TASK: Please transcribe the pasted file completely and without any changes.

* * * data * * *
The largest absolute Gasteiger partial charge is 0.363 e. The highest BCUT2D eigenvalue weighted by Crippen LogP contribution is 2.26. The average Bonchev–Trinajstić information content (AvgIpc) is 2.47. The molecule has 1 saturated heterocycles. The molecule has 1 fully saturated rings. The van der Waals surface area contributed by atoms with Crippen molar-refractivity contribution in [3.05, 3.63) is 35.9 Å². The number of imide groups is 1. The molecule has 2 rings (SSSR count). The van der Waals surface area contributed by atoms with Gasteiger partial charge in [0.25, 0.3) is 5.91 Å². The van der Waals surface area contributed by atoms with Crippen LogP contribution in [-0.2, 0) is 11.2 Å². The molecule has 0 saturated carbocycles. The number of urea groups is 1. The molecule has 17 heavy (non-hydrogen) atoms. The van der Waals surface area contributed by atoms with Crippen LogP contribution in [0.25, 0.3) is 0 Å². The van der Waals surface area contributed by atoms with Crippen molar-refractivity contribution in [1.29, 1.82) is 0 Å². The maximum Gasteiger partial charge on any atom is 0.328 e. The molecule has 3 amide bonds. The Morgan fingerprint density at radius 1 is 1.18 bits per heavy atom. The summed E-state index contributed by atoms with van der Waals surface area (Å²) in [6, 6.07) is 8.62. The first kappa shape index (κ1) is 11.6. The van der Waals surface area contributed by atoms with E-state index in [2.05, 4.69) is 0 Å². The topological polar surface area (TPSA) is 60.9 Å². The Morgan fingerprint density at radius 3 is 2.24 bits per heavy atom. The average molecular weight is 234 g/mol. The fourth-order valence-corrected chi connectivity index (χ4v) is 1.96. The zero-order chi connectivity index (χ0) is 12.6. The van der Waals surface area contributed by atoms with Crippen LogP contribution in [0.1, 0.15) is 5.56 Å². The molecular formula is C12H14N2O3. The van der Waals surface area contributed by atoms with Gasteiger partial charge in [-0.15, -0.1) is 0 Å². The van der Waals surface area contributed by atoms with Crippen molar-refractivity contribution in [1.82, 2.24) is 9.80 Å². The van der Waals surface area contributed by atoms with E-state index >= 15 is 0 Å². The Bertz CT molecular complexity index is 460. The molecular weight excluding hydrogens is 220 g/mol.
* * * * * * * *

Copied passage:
The largest absolute Gasteiger partial charge is 0.363 e. The highest BCUT2D eigenvalue weighted by Crippen LogP contribution is 2.26. The average Bonchev–Trinajstić information content (AvgIpc) is 2.47. The molecule has 1 saturated heterocycles. The molecule has 1 fully saturated rings. The van der Waals surface area contributed by atoms with Crippen molar-refractivity contribution in [3.05, 3.63) is 35.9 Å². The number of imide groups is 1. The molecule has 2 rings (SSSR count). The van der Waals surface area contributed by atoms with Gasteiger partial charge in [0.25, 0.3) is 5.91 Å². The van der Waals surface area contributed by atoms with Crippen LogP contribution in [-0.2, 0) is 11.2 Å². The molecule has 0 saturated carbocycles. The number of urea groups is 1. The molecule has 17 heavy (non-hydrogen) atoms. The van der Waals surface area contributed by atoms with Crippen LogP contribution in [0.25, 0.3) is 0 Å². The van der Waals surface area contributed by atoms with Crippen molar-refractivity contribution in [1.29, 1.82) is 0 Å². The maximum Gasteiger partial charge on any atom is 0.328 e. The molecule has 3 amide bonds. The Morgan fingerprint density at radius 1 is 1.18 bits per heavy atom. The summed E-state index contributed by atoms with van der Waals surface area (Å²) in [6, 6.07) is 8.62. The first kappa shape index (κ1) is 11.6. The van der Waals surface area contributed by atoms with E-state index in [2.05, 4.69) is 0 Å². The topological polar surface area (TPSA) is 60.9 Å². The Morgan fingerprint density at radius 3 is 2.24 bits per heavy atom. The average molecular weight is 234 g/mol. The fourth-order valence-corrected chi connectivity index (χ4v) is 1.96. The zero-order chi connectivity index (χ0) is 12.6. The van der Waals surface area contributed by atoms with Crippen LogP contribution in [0.1, 0.15) is 5.56 Å². The molecular formula is C12H14N2O3. The van der Waals surface area contributed by atoms with Gasteiger partial charge in [-0.15, -0.1) is 0 Å². The van der Waals surface area contributed by atoms with Crippen molar-refractivity contribution in [1.82, 2.24) is 9.80 Å². The van der Waals surface area contributed by atoms with E-state index >= 15 is 0 Å². The Bertz CT molecular complexity index is 460. The molecular weight excluding hydrogens is 220 g/mol.